Nepal's Massive Earthquake: How Will China & India Respond?
In recent years, strategic rivalry between India and China has been evident across the Indo-Pacific, with Beijing progressively growing its diplomatic, economic and military influence on India's land and maritime periphery, and India belatedly pushing back to preserve its once privileged position in nations like Sri Lanka and Myanmar.
Much like Cold War era competition between the US and the Soviet Union, this dynamic has given attractive options to local governments adept enough to play the risky game of playing off one nation against the other. The most prominent example has been Sri Lanka's ability to secure Chinese assistance in facilitating one of the most brutal counterinsurgency campaigns of recent times, before pivoting back towards India earlier this year.
Nepal's massive earthquake is first and foremost a human tragedy, killing upwards of 4000 people and placing a weak and under-resourced government under overwhelming stress. But the response has also been marked by elements of the same regional competition.
India, China, and Pakistan have all rushed to offer assistance and evacuate their nationals. As part of its “Operation Maitri,” India is using 12 military transport aircraft and 18 helicopters to drop aid into Kathmandu, evacuate Indian nationals (over 2000 by air so far), and most importantly, ferry at least ten 45-strong teams of the National Disaster Response Force to assist with search and rescue, many of whom reached the worst-affected areas near the epicenter on Monday. India has also set up three field hospitals with 18 medical teams.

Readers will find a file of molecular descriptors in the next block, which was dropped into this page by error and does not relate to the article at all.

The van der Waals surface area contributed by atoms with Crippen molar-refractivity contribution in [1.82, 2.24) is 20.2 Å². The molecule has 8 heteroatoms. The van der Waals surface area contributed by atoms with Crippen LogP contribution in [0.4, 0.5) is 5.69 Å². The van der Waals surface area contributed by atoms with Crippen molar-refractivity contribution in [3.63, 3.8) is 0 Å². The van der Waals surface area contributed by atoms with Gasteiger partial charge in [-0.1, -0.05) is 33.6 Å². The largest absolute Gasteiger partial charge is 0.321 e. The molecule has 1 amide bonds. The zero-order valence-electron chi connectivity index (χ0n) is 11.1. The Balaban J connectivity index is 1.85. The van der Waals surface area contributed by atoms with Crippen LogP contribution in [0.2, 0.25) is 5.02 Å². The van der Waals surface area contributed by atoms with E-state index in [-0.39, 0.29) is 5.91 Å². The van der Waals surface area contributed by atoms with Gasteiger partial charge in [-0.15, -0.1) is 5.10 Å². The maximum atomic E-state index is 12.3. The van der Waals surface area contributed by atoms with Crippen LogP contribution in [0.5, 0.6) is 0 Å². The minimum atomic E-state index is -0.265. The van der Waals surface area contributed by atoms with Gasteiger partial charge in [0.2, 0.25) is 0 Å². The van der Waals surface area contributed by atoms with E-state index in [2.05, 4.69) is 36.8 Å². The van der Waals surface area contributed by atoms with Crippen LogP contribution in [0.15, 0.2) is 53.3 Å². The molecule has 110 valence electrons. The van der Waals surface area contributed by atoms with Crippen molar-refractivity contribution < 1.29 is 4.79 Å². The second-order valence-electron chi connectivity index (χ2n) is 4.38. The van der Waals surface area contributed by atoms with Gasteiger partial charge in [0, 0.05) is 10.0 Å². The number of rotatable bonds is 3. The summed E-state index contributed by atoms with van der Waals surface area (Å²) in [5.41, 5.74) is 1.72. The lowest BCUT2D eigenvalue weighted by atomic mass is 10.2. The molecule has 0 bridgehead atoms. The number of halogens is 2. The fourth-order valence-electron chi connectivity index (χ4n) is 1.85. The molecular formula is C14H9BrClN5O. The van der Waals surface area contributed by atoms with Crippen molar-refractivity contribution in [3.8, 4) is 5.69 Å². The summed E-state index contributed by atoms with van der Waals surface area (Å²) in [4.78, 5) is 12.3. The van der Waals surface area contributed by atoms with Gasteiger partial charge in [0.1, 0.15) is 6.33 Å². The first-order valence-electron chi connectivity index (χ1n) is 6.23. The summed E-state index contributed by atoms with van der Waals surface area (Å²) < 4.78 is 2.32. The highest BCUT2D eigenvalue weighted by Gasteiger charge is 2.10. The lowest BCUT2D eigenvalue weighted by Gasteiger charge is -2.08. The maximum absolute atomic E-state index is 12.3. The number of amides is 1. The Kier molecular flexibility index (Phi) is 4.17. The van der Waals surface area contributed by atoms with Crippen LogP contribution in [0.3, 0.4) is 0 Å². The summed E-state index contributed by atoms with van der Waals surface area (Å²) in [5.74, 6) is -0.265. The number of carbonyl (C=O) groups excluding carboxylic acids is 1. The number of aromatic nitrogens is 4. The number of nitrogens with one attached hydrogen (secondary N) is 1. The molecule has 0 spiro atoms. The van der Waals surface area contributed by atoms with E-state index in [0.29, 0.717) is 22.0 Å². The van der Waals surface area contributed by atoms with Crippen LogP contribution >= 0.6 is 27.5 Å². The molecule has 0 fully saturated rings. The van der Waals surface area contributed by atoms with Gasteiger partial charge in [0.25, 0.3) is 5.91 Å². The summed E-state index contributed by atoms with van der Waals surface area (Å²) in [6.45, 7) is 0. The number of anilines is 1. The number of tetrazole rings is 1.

Indian efforts are headquartered in Kathmandu under a Major General of the Gorkha Rifles, with a high degree of coordination between the Nepalese Army and Indian units, aided by the close, longstanding ties between the two forces (28,000 Gorkhas serve in the Indian Army, with another 125,000 retired in Nepal). Indian power grid officials have traveled to Nepal to help restore power, with an Indian Oil Corporation team following.
Nepal is a special case because of its deep and organic ties with New Delhi, the sheer heft of Indian diplomats, spies and military officers in Nepalese politics, and because of its proximity to India itself. Indian Prime Minister Modi has already visited Nepal twice since coming to power last year (for an excellent survey of India's policy dilemmas there, see this February piece by the authoritative journalist Prashant Jha). A significant part of this attention has been motivated by concern over China's growing footprint, including arms sales after India's 2005 cut-off, infrastructure projects and a close interest in 20,000 Tibetan refugees. Soutik Biswas observes that China overtook India as Nepal's largest foreign investor last year.
While China's relief efforts have been rapid, they have also been modest. The argument that “China's involvement...could further change the balance of power in the region, challenging India and potentially putting Nepal's Tibetan exile community at risk” is greatly exaggerated.
Nevertheless, Indian policymakers would have been aware that a delayed or mishandled relief effort could have not just humanitarian but also long-term diplomatic consequences (Keith Johnson notes in Foreign Policy that Beijing's response to the 2013 Philippines typhoon “helped further sour tensions with Manila”). One study even talks about “disaster relief diplomacy.’